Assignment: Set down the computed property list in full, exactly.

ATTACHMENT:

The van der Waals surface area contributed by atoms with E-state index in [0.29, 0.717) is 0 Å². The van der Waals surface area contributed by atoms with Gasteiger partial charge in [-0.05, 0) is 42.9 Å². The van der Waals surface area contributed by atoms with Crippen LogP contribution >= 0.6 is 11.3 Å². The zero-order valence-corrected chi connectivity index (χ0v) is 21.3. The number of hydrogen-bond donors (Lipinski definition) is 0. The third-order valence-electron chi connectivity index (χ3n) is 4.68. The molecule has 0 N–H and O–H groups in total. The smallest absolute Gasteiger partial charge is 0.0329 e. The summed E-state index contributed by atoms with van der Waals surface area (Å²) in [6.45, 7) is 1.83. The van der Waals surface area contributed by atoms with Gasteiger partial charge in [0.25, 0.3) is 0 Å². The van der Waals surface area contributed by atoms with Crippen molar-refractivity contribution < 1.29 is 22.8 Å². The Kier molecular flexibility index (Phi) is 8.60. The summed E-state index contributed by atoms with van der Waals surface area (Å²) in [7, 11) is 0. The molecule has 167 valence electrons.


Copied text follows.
The van der Waals surface area contributed by atoms with E-state index in [0.29, 0.717) is 0 Å². The van der Waals surface area contributed by atoms with Gasteiger partial charge in [-0.05, 0) is 42.9 Å². The van der Waals surface area contributed by atoms with Crippen LogP contribution >= 0.6 is 11.3 Å². The zero-order valence-corrected chi connectivity index (χ0v) is 21.3. The number of hydrogen-bond donors (Lipinski definition) is 0. The third-order valence-electron chi connectivity index (χ3n) is 4.68. The molecule has 0 N–H and O–H groups in total. The smallest absolute Gasteiger partial charge is 0.0329 e. The summed E-state index contributed by atoms with van der Waals surface area (Å²) in [6.45, 7) is 1.83. The van der Waals surface area contributed by atoms with Gasteiger partial charge in [0.25, 0.3) is 0 Å². The van der Waals surface area contributed by atoms with Crippen molar-refractivity contribution < 1.29 is 22.8 Å². The Kier molecular flexibility index (Phi) is 8.60. The summed E-state index contributed by atoms with van der Waals surface area (Å²) in [7, 11) is 0. The molecule has 167 valence electrons.